At all times, the doctor’s role should be focused on protecting and promoting health and wellbeing, and taking prompt action to prevent that from being threatened or compromised.
If, during the duration of the solitary confinement, doctors become concerned about the health and wellbeing of the child or young person, or identify a deterioration in their health, they should report their concerns to those responsible for reviewing the solitary confinement decision.This should prompt consideration of whether solitary confinement should be maintained.
Respect for confidentiality should never be seen as an insuperable barrier to raising concerns, but wherever possible, the patient’s consent should be sought before information is reported to the relevant person.
Doctors also have a more general duty to raise concerns about conditions which put patient safety at risk, or about practices which are abusive or negligent.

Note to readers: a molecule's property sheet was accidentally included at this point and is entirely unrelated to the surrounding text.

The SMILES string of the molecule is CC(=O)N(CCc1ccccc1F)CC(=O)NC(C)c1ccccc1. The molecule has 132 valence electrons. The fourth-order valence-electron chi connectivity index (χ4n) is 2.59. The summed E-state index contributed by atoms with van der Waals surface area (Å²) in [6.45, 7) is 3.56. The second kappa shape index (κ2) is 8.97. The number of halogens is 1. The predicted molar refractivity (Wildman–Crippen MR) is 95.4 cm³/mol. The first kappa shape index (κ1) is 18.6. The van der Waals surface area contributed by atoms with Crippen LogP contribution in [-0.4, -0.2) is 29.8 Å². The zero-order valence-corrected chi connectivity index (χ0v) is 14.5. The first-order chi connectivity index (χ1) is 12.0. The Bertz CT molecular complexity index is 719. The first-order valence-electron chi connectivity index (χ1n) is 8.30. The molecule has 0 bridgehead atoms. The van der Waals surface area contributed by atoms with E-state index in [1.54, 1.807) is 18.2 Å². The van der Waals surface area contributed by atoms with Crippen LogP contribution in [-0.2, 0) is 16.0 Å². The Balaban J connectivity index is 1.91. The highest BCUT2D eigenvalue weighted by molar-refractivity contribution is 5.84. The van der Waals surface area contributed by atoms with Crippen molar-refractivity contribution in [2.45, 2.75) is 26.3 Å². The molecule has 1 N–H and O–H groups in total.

All organisations should have clear mechanisms in place for reporting concerns, and in the first instance, doctors should speak to the governor in charge of the establishment. Where this is not practicable, doctors may need to contact the relevant area manager, or a senior colleague within their Trust.
In the event that those concerns are not addressed, doctors may wish to consider going beyond reporting their concerns to a wider disclosure.
The key question for doctors is whether their responsibility to protect and promote the health of patients can best be discharged by pursuing their concerns. These decisions can be very difficult for doctors and are often best taken through discussion with colleagues or relevant medical defence bodies.
Need more help?
If you are thinking about raising a concern read our guidance on raising concerns
BMA members can contact our employment advisors for advice on these issues by phoning 0300 123 1233 or by email